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In March, we talked about the cities that are fighting against the installation of 5G networks. Since that article, they’ve been joined by dozens more, including the capital city of Belgium. But while many groups are demanding accountability for the health risks the new networks pose, telecom providers are continuing their frenzied push to be the first to roll out 5G.
Here’s some of the latest, and what you can do about it.
5G is the latest evolution in wireless technology, and nearly all mobile carriers have been investing heavily to build the new networks. According to Verizon, 5G will provide “about 50 times the throughput of current 4G LTE, latency in the single milliseconds” and will be able to “handle exponentially more Internet-connected devices.”
5G is considered by proponents as a necessary step to handle the increasing number of mobile devices and the internet of things. It is also considered essential for the development of self-driving cars.
The new 5G network is able to attain such mind-blowing speeds by using submillimeter and millimeter waves at frequency ranges above 6 GHz to 100 GHz and beyond. But while high-frequency waves are able to transmit more data at faster speeds, they won’t be able to carry it very far. That’s why carriers need to build a massive infrastructure of literally thousands of small transmitters to increase signal range and capacity.
With these new 5G transmitters appearing every 2 to 10 homes apart, there is concern over the health risks posed by electromagnetic fields (EMFs). The number of transmitters and the frequencies at which they operate pose a significant health risk that will be nearly impossible to avoid.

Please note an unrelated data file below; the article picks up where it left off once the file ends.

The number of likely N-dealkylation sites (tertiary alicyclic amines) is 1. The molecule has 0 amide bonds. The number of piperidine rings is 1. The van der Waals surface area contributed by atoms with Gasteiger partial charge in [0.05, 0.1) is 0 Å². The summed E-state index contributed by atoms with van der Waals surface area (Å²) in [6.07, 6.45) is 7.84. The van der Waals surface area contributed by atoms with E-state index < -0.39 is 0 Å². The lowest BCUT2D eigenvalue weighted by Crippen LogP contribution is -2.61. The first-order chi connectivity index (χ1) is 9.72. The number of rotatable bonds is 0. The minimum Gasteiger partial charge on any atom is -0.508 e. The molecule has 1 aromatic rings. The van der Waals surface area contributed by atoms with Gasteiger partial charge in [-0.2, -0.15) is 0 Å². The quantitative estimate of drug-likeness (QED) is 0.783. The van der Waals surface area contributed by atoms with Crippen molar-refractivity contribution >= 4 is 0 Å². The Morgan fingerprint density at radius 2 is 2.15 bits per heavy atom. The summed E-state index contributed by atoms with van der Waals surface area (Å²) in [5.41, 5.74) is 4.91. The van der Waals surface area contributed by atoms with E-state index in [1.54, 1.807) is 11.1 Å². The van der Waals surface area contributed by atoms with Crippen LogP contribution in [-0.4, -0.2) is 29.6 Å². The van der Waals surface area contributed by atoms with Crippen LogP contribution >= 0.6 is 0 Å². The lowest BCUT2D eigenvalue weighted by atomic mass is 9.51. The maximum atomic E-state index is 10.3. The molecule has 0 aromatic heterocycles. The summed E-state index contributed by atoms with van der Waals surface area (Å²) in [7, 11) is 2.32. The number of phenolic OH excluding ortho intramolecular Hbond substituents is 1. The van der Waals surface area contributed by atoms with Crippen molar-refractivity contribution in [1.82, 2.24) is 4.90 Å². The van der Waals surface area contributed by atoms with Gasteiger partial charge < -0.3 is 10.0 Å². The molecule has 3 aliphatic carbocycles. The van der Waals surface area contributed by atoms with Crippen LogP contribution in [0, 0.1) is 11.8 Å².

The industry building these networks has admitted that they have conducted no studies on the health and safety risks of 5G. The FDA, FCC, and private sector have all blamed one another for this lack of research. Meanwhile, existing studies on cell phone radio frequencies (RFs) and the slower 2G and 3G networks show a host of adverse effects, including cancer.
Brussels Stops 5G Deployment
Earlier this month, Brussels, the capital city of Belgium, put an abrupt stop to the deployment of 5G networks. Last summer, lawmakers and telecom companies agreed to relax the city’s stringent radiation standards. Now, government officials say that it is impossible to know how much radiation the new network will introduce, or the effects of that radiation on humans and other organisms.
Environment minister Céline Fremault stated her position in no uncertain terms:
I cannot welcome such technology if the radiation standards, which must protect the citizen, are not respected, 5G or not. The people of Brussels are not guinea pigs whose health I can sell at a profit. We cannot leave anything to doubt.”
This is what leadership and public service should look like. While there are some studies into the effects of 5G radiation, there is still much that is left unknown. It could be decades before the impact of 5G on our health is truly known.
Brussels is the first major city to put a stop to the construction of 5G networks, and the decision could have substantial impact in Europe. Although the European Union does not have an official capital, its most important institutions and governing bodies are found in Brussels.
Even introductory 5G pilot programs are not permitted under Brussels’ radiation standards and Fremault has said she does not plan to make an exception. Hopefully, the leadership we’re seeing in Belgium will spread throughout Europe and to the rest of the world. And the people seem to stand behind them.
Festival Attendees Wary of Glastonbury 5G Trial
European telecom company EE announced just days ago that it would be testing their new 5G network at Glastonbury, one of the world’s largest music and arts festivals. EE’s marketing and communications director Pete Jeavons couldn’t be more excited: